Allie's journey into Green Iowa AmeriCorps was prompted by some very common feelings among recent college graduates: "What do I do now?" At the time she wasn't sure, and was uncertain where her degree would take her. She had heard about the program a few times from friends and in one of her college classes and thought it seemed like a great opportunity.
One of the highlights of her service so far has been an opportunity to help out at a local community garden in Highland Park in Waterloo. Towards the end of the growing season she helped put down compost, till the garden beds in preparation for the next season, and take the old garden plant materials to the compost facility. Allie says, "While we were there, there were just a ton of community members who are out there helping along, and a lot of them didn't speak English or, you know, had a little bit of issues communicating with us directly. But that was never a problem because we were all there for the same goal, to better the community garden, and that was a lot of fun."
For prospective GIA members, Allie highlights the importance of a willingness to try new things, step out of comfort zones, and possess a genuine desire to make a positive difference. The experience is more than just a job — it's an opportunity to grow, learn, and contribute to meaningful change.
To those uncertain about joining GIA, Allie's advice is straightforward: "Do it. That's probably a very generic answer, but we have people of every type of background. We have someone who's just about to take the law entrance exam. We have people who graduated with degrees that don't even relate to Green Iowa stuff at all. We're all here just because we like doing this work. It's a very good experience builder and everybody is very welcoming here. It's okay to mess up and it's okay to not know what you're doing."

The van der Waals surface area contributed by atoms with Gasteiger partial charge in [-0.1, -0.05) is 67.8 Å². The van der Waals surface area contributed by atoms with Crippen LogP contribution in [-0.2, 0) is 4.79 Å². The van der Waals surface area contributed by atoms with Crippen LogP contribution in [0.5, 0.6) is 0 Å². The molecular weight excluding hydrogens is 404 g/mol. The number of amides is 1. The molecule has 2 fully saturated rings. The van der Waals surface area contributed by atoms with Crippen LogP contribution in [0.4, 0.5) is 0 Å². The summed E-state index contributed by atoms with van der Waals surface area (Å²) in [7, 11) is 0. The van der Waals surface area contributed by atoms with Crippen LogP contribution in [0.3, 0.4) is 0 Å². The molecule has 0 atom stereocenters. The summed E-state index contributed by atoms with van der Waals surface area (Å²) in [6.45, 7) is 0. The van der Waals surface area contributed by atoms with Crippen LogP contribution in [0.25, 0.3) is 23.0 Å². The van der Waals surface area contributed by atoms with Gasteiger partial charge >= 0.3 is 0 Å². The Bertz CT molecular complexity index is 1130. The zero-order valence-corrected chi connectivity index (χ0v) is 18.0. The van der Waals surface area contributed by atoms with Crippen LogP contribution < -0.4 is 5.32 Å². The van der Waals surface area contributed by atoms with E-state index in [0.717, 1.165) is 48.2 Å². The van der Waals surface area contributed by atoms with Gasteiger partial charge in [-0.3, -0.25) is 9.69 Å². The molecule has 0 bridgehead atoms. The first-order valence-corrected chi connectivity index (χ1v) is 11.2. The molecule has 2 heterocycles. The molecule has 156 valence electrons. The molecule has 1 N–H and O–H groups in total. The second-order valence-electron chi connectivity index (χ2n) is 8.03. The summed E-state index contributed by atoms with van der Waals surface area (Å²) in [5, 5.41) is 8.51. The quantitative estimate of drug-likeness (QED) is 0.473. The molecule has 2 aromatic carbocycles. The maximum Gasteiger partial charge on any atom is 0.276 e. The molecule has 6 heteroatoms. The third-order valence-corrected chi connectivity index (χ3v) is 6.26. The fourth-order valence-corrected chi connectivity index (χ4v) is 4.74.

In her service term, Allie has cultivated skills in connecting with people from different backgrounds, fostering empathy, and refining community-building abilities. Stepping out of her comfort zone has become a natural part of leading conversations and engaging with diverse communities.
Post-service, Allie is considering a second service term with the program, potentially serving closer to her hometown in Des Moines.
Sara O'Connell: Nurturing Nature with Green Iowa AmeriCorps
Meet Sara O'Connell, serving as a Land Steward with Polk County Conservation. Originally from Southern Illinois, Sara's journey led her to live out west, splitting her time between Colorado, Washington, and Oregon, where she immersed herself in nature while work-camping on farms and managing campgrounds. Later in her career, she managed the health and beauty section in a cooperative grocery store, balancing her work with outdoor activities like mushroom hunting, foraging, bike rides, and camping.
Sara's connection with nature deepened during her time at the Columbines School of Botanical Studies in Oregon, where she studied herbal medicine, ecology, botany, and sustainable plant harvest. Her path eventually brought her to Iowa in 2019 where she met her future husband and stepson, she welcomed her youngest son in 2021. Following all of that she says: "I finally felt ready to jump in and make that career change with GIA this year."
As a Land Steward with Polk County Conservation, Sara contributes to the positive impact on local communities. Engaging in various activities, from seed harvesting to controlled burns and timber stand improvement projects, she explores her passion for plants and botany, actively participating in the conservation efforts of native prairie seeds.
"I’ve had the opportunity to work with almost all aspects of native seeds and it’s been a very cool experience. At Polk County Conservation they are one of the largest providers to the state of native prairie seeds. Since I’ve started in October I’ve been able to see nearly every aspect of that process from harvest to cleaning to drying, and even hand-seeding a prairie with various species. They harvest from various plots around the Chichaqua Bottoms Greenbelt and dozens of different species to help create their mixes and single source seeds for use. As a lover of plants and botany this process has been very exciting to work with. I’ve also participated in my first ever controlled burn of a prairie, timber stand improvement projects. Our work will vary greatly seasonally so I’m excited to see how things change throughout the year." ~ Sara O'Connell